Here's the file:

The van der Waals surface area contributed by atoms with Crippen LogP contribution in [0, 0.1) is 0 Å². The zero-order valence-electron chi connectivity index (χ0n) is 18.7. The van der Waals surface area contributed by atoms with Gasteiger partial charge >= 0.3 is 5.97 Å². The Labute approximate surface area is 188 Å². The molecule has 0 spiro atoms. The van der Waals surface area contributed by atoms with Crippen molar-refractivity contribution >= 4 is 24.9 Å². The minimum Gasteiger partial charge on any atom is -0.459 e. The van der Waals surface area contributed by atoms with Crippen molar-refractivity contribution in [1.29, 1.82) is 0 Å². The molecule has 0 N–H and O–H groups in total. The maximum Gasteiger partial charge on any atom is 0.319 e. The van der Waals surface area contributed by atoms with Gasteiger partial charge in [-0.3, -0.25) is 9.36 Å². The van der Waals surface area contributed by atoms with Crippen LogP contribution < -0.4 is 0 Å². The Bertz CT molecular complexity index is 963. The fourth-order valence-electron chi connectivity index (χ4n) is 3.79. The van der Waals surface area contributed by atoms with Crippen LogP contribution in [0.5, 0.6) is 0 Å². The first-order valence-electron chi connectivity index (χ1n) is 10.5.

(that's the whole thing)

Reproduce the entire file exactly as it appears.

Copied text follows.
The van der Waals surface area contributed by atoms with Crippen LogP contribution in [0, 0.1) is 0 Å². The zero-order valence-electron chi connectivity index (χ0n) is 18.7. The van der Waals surface area contributed by atoms with Gasteiger partial charge >= 0.3 is 5.97 Å². The Labute approximate surface area is 188 Å². The molecule has 0 spiro atoms. The van der Waals surface area contributed by atoms with Crippen molar-refractivity contribution >= 4 is 24.9 Å². The minimum Gasteiger partial charge on any atom is -0.459 e. The van der Waals surface area contributed by atoms with Crippen molar-refractivity contribution in [1.29, 1.82) is 0 Å². The molecule has 0 N–H and O–H groups in total. The maximum Gasteiger partial charge on any atom is 0.319 e. The van der Waals surface area contributed by atoms with Gasteiger partial charge in [-0.3, -0.25) is 9.36 Å². The van der Waals surface area contributed by atoms with Crippen LogP contribution < -0.4 is 0 Å². The Bertz CT molecular complexity index is 963. The fourth-order valence-electron chi connectivity index (χ4n) is 3.79. The van der Waals surface area contributed by atoms with Crippen LogP contribution in [0.5, 0.6) is 0 Å². The first-order valence-electron chi connectivity index (χ1n) is 10.5.